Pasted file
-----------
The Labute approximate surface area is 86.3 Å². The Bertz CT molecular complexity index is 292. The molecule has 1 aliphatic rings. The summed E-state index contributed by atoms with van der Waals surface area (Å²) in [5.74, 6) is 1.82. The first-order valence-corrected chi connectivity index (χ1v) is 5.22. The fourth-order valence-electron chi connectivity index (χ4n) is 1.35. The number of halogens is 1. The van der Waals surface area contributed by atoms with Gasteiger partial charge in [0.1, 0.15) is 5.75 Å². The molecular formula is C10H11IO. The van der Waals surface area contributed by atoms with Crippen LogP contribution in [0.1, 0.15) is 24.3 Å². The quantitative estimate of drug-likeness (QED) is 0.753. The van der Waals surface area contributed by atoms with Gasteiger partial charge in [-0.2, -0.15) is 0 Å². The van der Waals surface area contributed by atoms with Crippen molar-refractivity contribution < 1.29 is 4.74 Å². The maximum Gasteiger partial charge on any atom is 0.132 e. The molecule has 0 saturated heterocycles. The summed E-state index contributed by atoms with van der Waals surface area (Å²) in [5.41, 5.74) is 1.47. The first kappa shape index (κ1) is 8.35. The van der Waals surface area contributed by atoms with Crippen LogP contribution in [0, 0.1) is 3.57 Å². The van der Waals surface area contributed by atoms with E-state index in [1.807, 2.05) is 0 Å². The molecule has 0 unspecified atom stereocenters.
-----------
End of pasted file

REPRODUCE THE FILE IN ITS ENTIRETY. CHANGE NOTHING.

The Labute approximate surface area is 86.3 Å². The Bertz CT molecular complexity index is 292. The molecule has 1 aliphatic rings. The summed E-state index contributed by atoms with van der Waals surface area (Å²) in [5.74, 6) is 1.82. The first-order valence-corrected chi connectivity index (χ1v) is 5.22. The fourth-order valence-electron chi connectivity index (χ4n) is 1.35. The number of halogens is 1. The van der Waals surface area contributed by atoms with Gasteiger partial charge in [0.1, 0.15) is 5.75 Å². The molecular formula is C10H11IO. The van der Waals surface area contributed by atoms with Crippen LogP contribution in [0.1, 0.15) is 24.3 Å². The quantitative estimate of drug-likeness (QED) is 0.753. The van der Waals surface area contributed by atoms with Gasteiger partial charge in [-0.2, -0.15) is 0 Å². The van der Waals surface area contributed by atoms with Crippen molar-refractivity contribution < 1.29 is 4.74 Å². The maximum Gasteiger partial charge on any atom is 0.132 e. The molecule has 0 saturated heterocycles. The summed E-state index contributed by atoms with van der Waals surface area (Å²) in [5.41, 5.74) is 1.47. The first kappa shape index (κ1) is 8.35. The van der Waals surface area contributed by atoms with Crippen LogP contribution in [0, 0.1) is 3.57 Å². The van der Waals surface area contributed by atoms with E-state index in [1.807, 2.05) is 0 Å². The molecule has 0 unspecified atom stereocenters.